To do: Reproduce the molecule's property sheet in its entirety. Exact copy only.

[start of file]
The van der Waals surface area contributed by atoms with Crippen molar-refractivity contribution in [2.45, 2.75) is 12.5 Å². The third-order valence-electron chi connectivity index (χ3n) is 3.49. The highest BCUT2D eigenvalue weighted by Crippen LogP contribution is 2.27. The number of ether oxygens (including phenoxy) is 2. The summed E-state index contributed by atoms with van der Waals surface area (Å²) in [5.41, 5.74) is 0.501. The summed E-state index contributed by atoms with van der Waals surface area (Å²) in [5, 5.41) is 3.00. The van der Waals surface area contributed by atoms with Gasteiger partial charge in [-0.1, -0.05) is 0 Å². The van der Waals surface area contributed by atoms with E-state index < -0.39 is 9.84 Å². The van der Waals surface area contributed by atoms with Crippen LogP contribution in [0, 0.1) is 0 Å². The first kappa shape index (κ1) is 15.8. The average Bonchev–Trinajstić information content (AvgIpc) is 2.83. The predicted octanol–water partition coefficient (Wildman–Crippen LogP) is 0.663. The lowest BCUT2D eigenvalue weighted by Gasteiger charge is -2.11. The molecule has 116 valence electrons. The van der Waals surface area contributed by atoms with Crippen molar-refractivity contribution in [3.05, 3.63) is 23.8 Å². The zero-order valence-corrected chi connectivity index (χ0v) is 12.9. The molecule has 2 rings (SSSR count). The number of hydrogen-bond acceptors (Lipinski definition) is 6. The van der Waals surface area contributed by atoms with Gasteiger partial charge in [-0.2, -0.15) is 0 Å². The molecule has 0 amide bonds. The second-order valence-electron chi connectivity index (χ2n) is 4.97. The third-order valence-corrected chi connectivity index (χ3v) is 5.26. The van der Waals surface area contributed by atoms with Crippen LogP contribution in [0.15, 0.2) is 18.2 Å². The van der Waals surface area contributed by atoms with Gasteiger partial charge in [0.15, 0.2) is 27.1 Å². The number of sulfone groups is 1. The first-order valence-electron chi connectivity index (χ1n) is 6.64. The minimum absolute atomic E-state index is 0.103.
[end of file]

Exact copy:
The van der Waals surface area contributed by atoms with Crippen molar-refractivity contribution in [2.45, 2.75) is 12.5 Å². The third-order valence-electron chi connectivity index (χ3n) is 3.49. The highest BCUT2D eigenvalue weighted by Crippen LogP contribution is 2.27. The number of ether oxygens (including phenoxy) is 2. The summed E-state index contributed by atoms with van der Waals surface area (Å²) in [5.41, 5.74) is 0.501. The summed E-state index contributed by atoms with van der Waals surface area (Å²) in [5, 5.41) is 3.00. The van der Waals surface area contributed by atoms with Gasteiger partial charge in [-0.1, -0.05) is 0 Å². The van der Waals surface area contributed by atoms with E-state index < -0.39 is 9.84 Å². The van der Waals surface area contributed by atoms with Crippen LogP contribution in [0, 0.1) is 0 Å². The first kappa shape index (κ1) is 15.8. The average Bonchev–Trinajstić information content (AvgIpc) is 2.83. The predicted octanol–water partition coefficient (Wildman–Crippen LogP) is 0.663. The lowest BCUT2D eigenvalue weighted by Gasteiger charge is -2.11. The molecule has 116 valence electrons. The van der Waals surface area contributed by atoms with Crippen molar-refractivity contribution in [3.05, 3.63) is 23.8 Å². The zero-order valence-corrected chi connectivity index (χ0v) is 12.9. The molecule has 2 rings (SSSR count). The number of hydrogen-bond acceptors (Lipinski definition) is 6. The van der Waals surface area contributed by atoms with Gasteiger partial charge in [-0.2, -0.15) is 0 Å². The molecule has 0 amide bonds. The second-order valence-electron chi connectivity index (χ2n) is 4.97. The third-order valence-corrected chi connectivity index (χ3v) is 5.26. The van der Waals surface area contributed by atoms with Crippen LogP contribution in [0.15, 0.2) is 18.2 Å². The van der Waals surface area contributed by atoms with Gasteiger partial charge in [0.15, 0.2) is 27.1 Å². The number of sulfone groups is 1. The first-order valence-electron chi connectivity index (χ1n) is 6.64. The minimum absolute atomic E-state index is 0.103.